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Invest in expertise to reduce massive payout risk

Work-related injuries and illnesses have cost the Australian economy more than $60 billion in the past year.

The latest report on OHS statistics from Safe Work Australia found there were over 133,000 workers’ compensation claims for serious work-related injuries or illnesses in 2008-2009. The highest incidence rates were recorded by the transport and storage, manufacturing and agriculture, and forestry and fishing industries.

Ray Bedson, OHS trainer at SAI Global, said employers must invest in resources and expertise to create suitable risk plans to reduce the rate of workplace injuries.

“Best practice OHS-risk management plans identify existing known hazards, measure and rank them, and outline simple and practical controls. They’re developed by managers who understand their workplace surroundings, and who received comprehensive training on implementing OHS management systems. Every plan should simplify company processes and bring them into real-life situations,” Bedson said.

Bedson has seven key steps to help managers develop a plan:


A risk plan can’t be carried out once and put aside. It’s an ongoing commitment. All employees – not just OHS and risk managers – must be on board over the long term. In an organisation of 100 employees, a risk or OHS manager may need to commit 80 hours per month, while remaining employees may need to commit another 120 hours per month collectively.


At least monthly, ask employees to recall any previous injuries and incidents – including near misses – and discuss why these happened. Encourage them to be vocal about potential hazards and the things that make them nervous, particularly where operational changes have taken place. Some employees don’t see the risks in the same way you might, so another tactic is to follow and observe an employee’s work for a few hours, and have discussions around safety – you will soon get a clear snapshot for potential hazards.


Note all the identified hazards on a Workplace Inspection Checklist – any employee can perform this in their own area. Writing it down makes it harder to ignore, and it lets your team know you’re considering solutions to any issues.


Use a Hazard Identification, Risk Assessment & Control (HIRAC) format to score each risk from negligible to extreme. Take into consideration the likelihood of an incident occurring and the level of consequence that this could have. This will allow you to prioritise your actions. HIRAC or Risk Assessment forms are available from your industry association or statutory Work Safe or Work Cover authority.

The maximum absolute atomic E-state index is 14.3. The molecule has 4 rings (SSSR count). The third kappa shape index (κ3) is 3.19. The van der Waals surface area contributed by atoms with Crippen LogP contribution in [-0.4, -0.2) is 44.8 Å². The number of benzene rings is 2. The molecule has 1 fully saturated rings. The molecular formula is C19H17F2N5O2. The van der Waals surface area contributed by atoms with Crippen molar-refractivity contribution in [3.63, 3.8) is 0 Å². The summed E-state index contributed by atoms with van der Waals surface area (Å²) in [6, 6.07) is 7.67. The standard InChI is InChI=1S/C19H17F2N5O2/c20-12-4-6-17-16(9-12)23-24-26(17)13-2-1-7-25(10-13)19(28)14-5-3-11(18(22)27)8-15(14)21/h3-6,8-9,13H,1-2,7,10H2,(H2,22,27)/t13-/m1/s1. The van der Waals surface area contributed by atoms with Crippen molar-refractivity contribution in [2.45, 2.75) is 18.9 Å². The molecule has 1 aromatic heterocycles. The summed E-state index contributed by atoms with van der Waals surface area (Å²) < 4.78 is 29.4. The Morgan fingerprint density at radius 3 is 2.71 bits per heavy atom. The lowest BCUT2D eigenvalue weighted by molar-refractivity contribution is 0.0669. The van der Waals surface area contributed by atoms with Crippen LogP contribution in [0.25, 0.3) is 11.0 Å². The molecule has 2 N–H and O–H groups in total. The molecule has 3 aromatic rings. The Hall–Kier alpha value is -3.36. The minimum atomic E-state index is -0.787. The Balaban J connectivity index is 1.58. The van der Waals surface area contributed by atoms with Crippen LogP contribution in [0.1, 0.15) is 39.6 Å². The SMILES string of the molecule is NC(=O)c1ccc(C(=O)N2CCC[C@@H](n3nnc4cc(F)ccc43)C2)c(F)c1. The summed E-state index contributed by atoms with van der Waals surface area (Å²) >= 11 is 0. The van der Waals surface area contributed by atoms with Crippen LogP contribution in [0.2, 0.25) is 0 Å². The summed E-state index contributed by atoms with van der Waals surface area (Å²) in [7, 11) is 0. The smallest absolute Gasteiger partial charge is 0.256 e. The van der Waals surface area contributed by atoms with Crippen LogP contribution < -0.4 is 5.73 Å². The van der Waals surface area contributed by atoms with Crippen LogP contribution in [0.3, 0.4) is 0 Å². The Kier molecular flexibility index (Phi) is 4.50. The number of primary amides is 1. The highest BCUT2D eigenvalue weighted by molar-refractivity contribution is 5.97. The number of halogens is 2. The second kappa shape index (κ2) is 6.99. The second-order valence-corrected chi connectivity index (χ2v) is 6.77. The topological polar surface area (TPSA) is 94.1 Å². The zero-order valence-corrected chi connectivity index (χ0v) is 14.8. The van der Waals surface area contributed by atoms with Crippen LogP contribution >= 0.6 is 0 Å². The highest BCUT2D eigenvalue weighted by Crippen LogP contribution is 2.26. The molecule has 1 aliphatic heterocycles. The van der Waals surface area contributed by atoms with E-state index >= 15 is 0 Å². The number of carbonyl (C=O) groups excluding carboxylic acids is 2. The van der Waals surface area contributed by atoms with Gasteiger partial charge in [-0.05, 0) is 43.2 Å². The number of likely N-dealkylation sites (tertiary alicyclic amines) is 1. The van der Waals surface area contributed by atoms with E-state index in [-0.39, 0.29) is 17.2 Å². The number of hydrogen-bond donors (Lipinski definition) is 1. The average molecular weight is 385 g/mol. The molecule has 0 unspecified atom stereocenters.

Control and consult

It is best to implement a control that will eliminate the risk altogether, or minimise it through an engineering solution such as noise reduction. Note them down on the HIRAC form. Consult again with employees to ensure everyone agrees. Getting them involved will help ensure they implement the controls when the time comes.

Monitor and review 

To determine if your processes and controls are effective, and reducing incidents, review them at least monthly. Compare the number of incidents and their level of significance. If there has been no improvement, it’s time to re-think your plan.

Train new employees

Awareness is the first step in controlling hazards, employees who are new to the workplace, inexperienced or untrained are particularly at risk. Investing in their training and development can do more than just protect your business financially and legally – it can save their life. The most effective OHS risk management systems are practical, logical, and simple to implement and understand. Don’t develop overly detailed plans with confusing forms – these discourage use and, before you know it, workplace hazards are

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Gina Baldassarre

Gina Baldassarre

Gina is a journalist at Dynamic Business. She enjoys learning to ice skate and collecting sappy inspirational quotes.

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